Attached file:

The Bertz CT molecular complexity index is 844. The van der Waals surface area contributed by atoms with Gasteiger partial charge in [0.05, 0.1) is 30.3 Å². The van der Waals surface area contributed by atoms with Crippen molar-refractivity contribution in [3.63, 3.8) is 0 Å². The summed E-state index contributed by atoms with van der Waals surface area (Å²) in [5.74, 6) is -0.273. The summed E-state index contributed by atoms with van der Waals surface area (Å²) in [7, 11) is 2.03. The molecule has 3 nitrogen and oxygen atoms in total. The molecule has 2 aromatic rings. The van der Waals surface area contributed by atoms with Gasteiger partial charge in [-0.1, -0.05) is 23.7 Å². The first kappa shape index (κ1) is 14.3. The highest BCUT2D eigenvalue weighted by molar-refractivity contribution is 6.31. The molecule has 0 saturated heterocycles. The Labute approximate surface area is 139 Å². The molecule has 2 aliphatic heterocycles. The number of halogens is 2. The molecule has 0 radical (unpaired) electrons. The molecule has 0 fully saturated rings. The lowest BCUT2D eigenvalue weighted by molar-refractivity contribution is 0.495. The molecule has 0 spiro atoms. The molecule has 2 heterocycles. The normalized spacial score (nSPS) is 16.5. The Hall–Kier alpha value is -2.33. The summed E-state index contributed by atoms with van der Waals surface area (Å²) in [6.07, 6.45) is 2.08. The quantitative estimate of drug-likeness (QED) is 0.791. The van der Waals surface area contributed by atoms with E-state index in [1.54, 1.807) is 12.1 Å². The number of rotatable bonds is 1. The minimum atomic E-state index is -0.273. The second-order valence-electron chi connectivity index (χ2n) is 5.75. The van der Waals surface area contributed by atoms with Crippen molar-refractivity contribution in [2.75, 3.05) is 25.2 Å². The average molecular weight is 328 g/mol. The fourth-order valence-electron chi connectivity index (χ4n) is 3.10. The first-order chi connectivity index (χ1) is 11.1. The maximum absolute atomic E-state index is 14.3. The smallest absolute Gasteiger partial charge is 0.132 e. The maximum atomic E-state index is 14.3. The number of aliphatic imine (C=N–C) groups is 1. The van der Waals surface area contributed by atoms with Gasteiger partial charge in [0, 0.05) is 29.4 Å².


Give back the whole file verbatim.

The Bertz CT molecular complexity index is 844. The van der Waals surface area contributed by atoms with Gasteiger partial charge in [0.05, 0.1) is 30.3 Å². The van der Waals surface area contributed by atoms with Crippen molar-refractivity contribution in [3.63, 3.8) is 0 Å². The summed E-state index contributed by atoms with van der Waals surface area (Å²) in [5.74, 6) is -0.273. The summed E-state index contributed by atoms with van der Waals surface area (Å²) in [7, 11) is 2.03. The molecule has 3 nitrogen and oxygen atoms in total. The molecule has 2 aromatic rings. The van der Waals surface area contributed by atoms with Gasteiger partial charge in [-0.1, -0.05) is 23.7 Å². The first kappa shape index (κ1) is 14.3. The highest BCUT2D eigenvalue weighted by molar-refractivity contribution is 6.31. The molecule has 0 saturated heterocycles. The Labute approximate surface area is 139 Å². The molecule has 2 aliphatic heterocycles. The number of halogens is 2. The molecule has 0 radical (unpaired) electrons. The molecule has 0 fully saturated rings. The lowest BCUT2D eigenvalue weighted by molar-refractivity contribution is 0.495. The molecule has 0 spiro atoms. The molecule has 2 heterocycles. The normalized spacial score (nSPS) is 16.5. The Hall–Kier alpha value is -2.33. The summed E-state index contributed by atoms with van der Waals surface area (Å²) in [6.07, 6.45) is 2.08. The quantitative estimate of drug-likeness (QED) is 0.791. The van der Waals surface area contributed by atoms with E-state index in [1.54, 1.807) is 12.1 Å². The number of rotatable bonds is 1. The minimum atomic E-state index is -0.273. The second-order valence-electron chi connectivity index (χ2n) is 5.75. The van der Waals surface area contributed by atoms with Crippen molar-refractivity contribution in [2.75, 3.05) is 25.2 Å². The average molecular weight is 328 g/mol. The fourth-order valence-electron chi connectivity index (χ4n) is 3.10. The first-order chi connectivity index (χ1) is 11.1. The maximum absolute atomic E-state index is 14.3. The smallest absolute Gasteiger partial charge is 0.132 e. The maximum atomic E-state index is 14.3. The number of aliphatic imine (C=N–C) groups is 1. The van der Waals surface area contributed by atoms with Gasteiger partial charge in [0, 0.05) is 29.4 Å².